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Chorioamnionitis and neonatal outcome: early vs late preterm infants

Chorioamnionitis (CA) describes an intrauterine status of inflammation and/or infection of placental membranes, refering to both histological and clinical CA [1]. It is considered the major risk of spontaneous preterm delivery, especially at earlier gestational age. The intrauterine exposure to infection/inflammation leads to the fetal inflammatory syndrome (FIRS) that together with CA is responsible for multiple organ injury, neonatal morbidity and mortality [2]. Strong evidences support that neonates exposed to CA are sicker at birth, have a higher rates of early-onset sepsis, respiratory distress syndrome (RDS), bronchopulmonary dysplasia (BPD), intraventricular hemorrhage (IVH), retinopathy of prematurity (ROP), patent ductus arteriousus (PDA) and surgical necrotizing enterocolitis (NEC) as compared with unexposed neonates [36]. Neonates with ≤ 28 weeks of gestational age (GA) have a significantly higher mortality than neonates with a longer gestation period [7]. Recently Pappas et al reported an increased odds of cognitive impairment and death/neurodevelopmental impairment in extremely low birth weight (ELBW) exposed to CA [8]. In infants born at 36 weeks or later in gestation CA has been indentified as an independent risk factor of CP [9]. Lee et al highlighted that acute histologic CA is a risk factor for adverse neonatal outcome in late preterm birth after preterm premature rupture of membranes (PPROM) [10]. Neverthless, the effects of CA on the neonatal outcome remain under debate, because gestation-independent effects of CA on neonatal outcomes are difficult to assess. Thus in some studies at adjusted analyses for GA, the adverse impact of CA on neonatal outcome is not confirmed [11]. Additionally in many study groups discrimination between ELBW and late preterm infants is not considered. In the future, sufficiently powered cohort studies and well-matched case-control studies will be able to provide useful informations regarding the different outcome between extremely and late preterms infants. An dequate antenatal screening and treatment for CA will improve the prognosis for infants at risk of multiple organ disease as a result of exposure to infection/inflammation before birth [1214].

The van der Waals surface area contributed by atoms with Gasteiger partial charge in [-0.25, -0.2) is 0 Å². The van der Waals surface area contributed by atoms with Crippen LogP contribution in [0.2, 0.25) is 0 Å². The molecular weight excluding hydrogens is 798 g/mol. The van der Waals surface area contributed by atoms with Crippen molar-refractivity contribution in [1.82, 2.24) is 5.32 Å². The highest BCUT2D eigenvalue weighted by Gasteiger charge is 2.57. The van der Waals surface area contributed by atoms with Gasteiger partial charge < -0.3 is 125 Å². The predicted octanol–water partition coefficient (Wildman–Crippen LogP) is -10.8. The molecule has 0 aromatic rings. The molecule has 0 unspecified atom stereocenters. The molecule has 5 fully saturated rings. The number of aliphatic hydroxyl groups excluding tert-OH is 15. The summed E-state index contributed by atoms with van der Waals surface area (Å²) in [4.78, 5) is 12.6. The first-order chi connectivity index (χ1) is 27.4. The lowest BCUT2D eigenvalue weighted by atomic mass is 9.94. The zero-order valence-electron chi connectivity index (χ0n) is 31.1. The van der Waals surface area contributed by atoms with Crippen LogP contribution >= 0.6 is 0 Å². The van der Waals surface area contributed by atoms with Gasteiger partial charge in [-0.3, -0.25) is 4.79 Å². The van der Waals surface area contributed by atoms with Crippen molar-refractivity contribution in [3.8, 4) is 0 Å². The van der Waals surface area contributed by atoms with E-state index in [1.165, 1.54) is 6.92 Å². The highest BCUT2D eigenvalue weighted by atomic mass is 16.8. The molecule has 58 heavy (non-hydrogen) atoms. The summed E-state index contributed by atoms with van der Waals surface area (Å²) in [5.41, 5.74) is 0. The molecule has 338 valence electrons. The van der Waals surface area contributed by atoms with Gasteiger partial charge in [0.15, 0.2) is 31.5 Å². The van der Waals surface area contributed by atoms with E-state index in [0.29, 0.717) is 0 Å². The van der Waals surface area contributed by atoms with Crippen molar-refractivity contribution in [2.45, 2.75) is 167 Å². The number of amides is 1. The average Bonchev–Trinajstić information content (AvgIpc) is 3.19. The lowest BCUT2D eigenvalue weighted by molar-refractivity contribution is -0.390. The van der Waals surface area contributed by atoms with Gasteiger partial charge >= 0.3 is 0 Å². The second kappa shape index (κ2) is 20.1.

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Correspondence to Lidia Decembrino.

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Decembrino, L., Pozzi, M., Falcone, R. et al. Chorioamnionitis and neonatal outcome: early vs late preterm infants. Ital J Pediatr 40, A22 (2014). https://doi.org/10.1186/1824-7288-40-S2-A22

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Keywords

  • Neonatal Outcome
  • Chorioamnionitis
  • Late Preterm Infant
  • Adverse Neonatal Outcome
  • Preterm Premature Rupture